(6) Finally, the Holy Father suggests that we re-read our Lady’s Magnificat in a Eucharistic key.  In doing so we will see how it unlocks for us, as it did for the Holy Father, a deeper understanding of the Eucharist.  We will find there, as he did, a prayer of praise and thanksgiving, one that recalls the wonders worked by God in salvation history and especially in the redemptive incarnation of Jesus.  The Magnificat reflects what the Holy Father calls the eschatological tension of the Eucharist. For every time the Son of God comes again to us in the "poverty" of the sacramental signs of bread and wine, the seeds of that new history wherein the mighty are "put down from their thrones" and "those of low degree are exalted" (cf. Lk 1:52), take root in the world. Mary sings of the "new heavens" and the "new earth" which find in the Eucharist their anticipation and in some sense their program and plan [as well]. The Magnificat expresses Mary's spirituality, and there is nothing greater than this spirituality for helping us to experience the mystery of the Eucharist in our own lives. The Eucharist has been given to us so that our life, like that of Mary, may become completely a Magnificat, a daily prayer of praise unto the Lord!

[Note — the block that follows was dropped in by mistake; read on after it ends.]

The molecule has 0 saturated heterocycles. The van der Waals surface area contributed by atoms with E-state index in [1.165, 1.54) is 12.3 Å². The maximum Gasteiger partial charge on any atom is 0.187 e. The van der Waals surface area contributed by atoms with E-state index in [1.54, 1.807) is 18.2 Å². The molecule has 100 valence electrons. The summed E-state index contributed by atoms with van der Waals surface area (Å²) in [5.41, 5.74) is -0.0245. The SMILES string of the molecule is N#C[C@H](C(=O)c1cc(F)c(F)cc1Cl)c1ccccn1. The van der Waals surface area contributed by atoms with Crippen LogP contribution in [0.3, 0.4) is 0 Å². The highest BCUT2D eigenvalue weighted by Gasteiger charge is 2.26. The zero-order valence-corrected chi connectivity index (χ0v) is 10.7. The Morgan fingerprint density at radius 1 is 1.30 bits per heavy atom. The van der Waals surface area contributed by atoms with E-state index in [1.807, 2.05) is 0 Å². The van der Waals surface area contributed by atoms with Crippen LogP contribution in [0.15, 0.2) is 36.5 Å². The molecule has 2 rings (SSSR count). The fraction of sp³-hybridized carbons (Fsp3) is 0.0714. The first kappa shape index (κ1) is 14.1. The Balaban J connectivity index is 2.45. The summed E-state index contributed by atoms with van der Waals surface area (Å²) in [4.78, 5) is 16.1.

I would like to conclude with a few words from St. Francis de Sales that relate Mary and the Eucharist.  “Picture to yourself the most holy Virgin Mary [at the Annuciation] when she conceived the Son of God…The soul of that beloved Mother was completely centered upon that beloved Child…In proportion as God’s grandeur was, as it were, restricted and constrained within her virginal womb, so did her soul further increase and magnify the praises of that infinite mercy.  Her spirit leaped with joy, like St. John [the Baptist] within his mother’s womb, in the presence of her God whom she felt within her…Something similar takes place in many of the holy, devout faithful who receive the divine sacrament which contains the dew of all heavenly blessings…[The Eucharistic Lord] attracts them to himself by the gentle power whereby he...draws their hearts [to himself].”[ii]